Kratom Serving Sizes
The only difference between daytime and evening tea is the amount and strength of the tea you drink.
When you have a smaller serving of kratom, the effects are energizing. On the other hand, when you have a heaping serving – equivalent to 3 or more tea bags (9 or more grams) – the effects are more calming.
There haven’t been many scientific studies on this curve of effects. Some kratom experts have hypothesized that it’s related to activity at the receptor site that mitragynine binds with.
Another hypothesis points to the lesser-known alkaloids. Researchers believe the effects of ingesting kratom tea could change when the solution reaches a critical point in the concentration of the peripheral alkaloids.
Yet another hypothesis is that when making kratom tea, the rate at which different alkaloids dissolve into the hot water of the tea varies. Consequently, the different feelings result from the longer steep time. Some also say that the temperature of the water may contribute to the degradation of kratom alkaloids into even more powerful lookalikes.
Figuring Out What’s Right for You
Whatever may be the cause, the phenomenon is well documented. In terms of 3-gram tea bags, depending on your body weight, one to three can promote an energizing sensation. Three or more tea bags can promote a relaxed body composure. Everyone is different, though, so we always recommend starting small to see what works best for you personally. Hopefully, science will catch up to traditional knowledge soon!
We can’t spend all our time wishing for science to catch up, however. That’s why we’ve teamed up with Dr. Oliver Grundmann, Dr. Charles Veltri, and the scientists at Santé laboratories to conduct a revolutionary study comparing the survey responses of kratom tea drinkers to the varying concentrations of eight different alkaloids in that tea. While research is lacking regarding kratom overall, researchers have been trying to unravel the different effects of kratom’s alkaloids, both on an individual level and how the alkaloids interact. So, when it comes to knowing how to prepare kratom tea the best way, you can’t downplay the science behind it!
How to Make Kratom Tea
Finally, now that we have the background information out of the way, we can dive into the how of “how to make kratom tea!”
First, you’ll need your kratom. You’ll want to shy away from micronized kratom powder. No matter how hard you try, making kratom tea from powder will almost always produce a gritty, bitter tea as your end product.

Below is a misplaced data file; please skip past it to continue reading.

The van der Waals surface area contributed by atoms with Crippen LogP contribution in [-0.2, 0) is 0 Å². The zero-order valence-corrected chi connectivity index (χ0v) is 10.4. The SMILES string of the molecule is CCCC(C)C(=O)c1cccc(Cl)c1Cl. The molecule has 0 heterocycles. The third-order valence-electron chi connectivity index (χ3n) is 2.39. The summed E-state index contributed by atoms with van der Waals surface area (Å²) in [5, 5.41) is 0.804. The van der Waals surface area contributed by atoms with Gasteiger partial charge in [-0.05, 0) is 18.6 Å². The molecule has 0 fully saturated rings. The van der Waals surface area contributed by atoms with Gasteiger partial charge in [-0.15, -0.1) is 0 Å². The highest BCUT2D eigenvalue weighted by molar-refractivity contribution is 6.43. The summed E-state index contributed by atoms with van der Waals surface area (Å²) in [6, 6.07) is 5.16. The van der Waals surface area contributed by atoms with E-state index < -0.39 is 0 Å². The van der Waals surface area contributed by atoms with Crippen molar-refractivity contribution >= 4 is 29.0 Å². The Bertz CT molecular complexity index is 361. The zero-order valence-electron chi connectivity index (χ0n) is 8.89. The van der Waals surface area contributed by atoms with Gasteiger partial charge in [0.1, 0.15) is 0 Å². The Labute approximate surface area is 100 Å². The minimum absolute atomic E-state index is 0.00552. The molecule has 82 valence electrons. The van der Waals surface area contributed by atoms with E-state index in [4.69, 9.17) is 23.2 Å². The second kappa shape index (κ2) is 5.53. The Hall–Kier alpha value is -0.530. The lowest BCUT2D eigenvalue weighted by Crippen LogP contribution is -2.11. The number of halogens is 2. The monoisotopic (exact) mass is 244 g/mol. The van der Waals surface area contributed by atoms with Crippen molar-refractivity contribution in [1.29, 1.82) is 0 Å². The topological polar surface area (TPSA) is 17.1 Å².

Stop the sludge, brew kratom tea with a little more care, and you’ll be rewarded tenfold!
Whole Leaf, Crushed Leaf, or Kratom Tea Bags
Spring for crushed leaf kratom, or, if you can manage to get a hold of any, dried whole kratom leaves. These larger particle sizes are a lot easier to strain out, ultimately giving you the best brewing experience.
You’ll have to use specialty equipment if you’re using whole-leaf kratom or bulk-crushed kratom leaves. If you have crushed-leaf kratom in tea bags, you’re almost ready to go!
To make kratom tea out of whole-leaf or loose-leaf kratom, you’ll need some sort of straining device. Anything will work, from a standard tea ball to a mesh strainer in a teapot to a thermos with a removable metal strainer.
The tea bags can be brewed either on the stovetop or in a thermos, whichever best suits your situation! If you’re brewing it in a teapot or in a tea ball strainer, you’ll need to brew your kratom tea over the stove. If you’re using the thermos with a filter to strain the loose-leaf tea, you’ll only need to pour boiling water into the thermos and cap it.
Fortunately, there are a number of useful kratom teaware products for sale to help make preparing kratom tea easy and fun!
Kratom Tea & Boiling Water
Once you have your kratom in a vessel and ready to be brewed, you’ll next need your hot water. As we stated above, you can either brew your kratom on the stovetop by simmering it, or you can pour boiling water into your thermos and let it sit.
And considering how many kratom tea guides mess this up, we’ll repeat it one more time: you can make kratom tea with boiling water! We have a paper coming out this year that will add some much-needed context to the myth about boiling water destroying kratom alkaloids.
How to Make Kratom Tea On a Stovetop
The stovetop brewing method is the process that most closely resembles the traditional preparation technique. Historically, most kratom tea has been prepared by simmering a mixture of water and leaves over a fire for three or more hours (scroll down for a speedier method).
The kratom leaves have to be simmered for a long time due to some of the alkaloids’ relatively low water solubility. If you make the water acidic by adding lemon juice or another food-safe acid, the solubility will increase. This will reduce the total brew time necessary to make a strong kratom tea. For this reason, we recommend adding a dash of lemon juice to your stovetop brew to reduce the time it takes to finish.
There are a handful of reasons why you wouldn’t want to brew your kratom tea with lemon, however; if you simply do not like the taste of the lemon, if you want to follow the traditional technique exactly, if you want a lighter tea, if you’re making a latte or other creamy tea recipe, or if you want to store the pre-brewed kratom tea for a long time. If that’s the case, just omit the acid.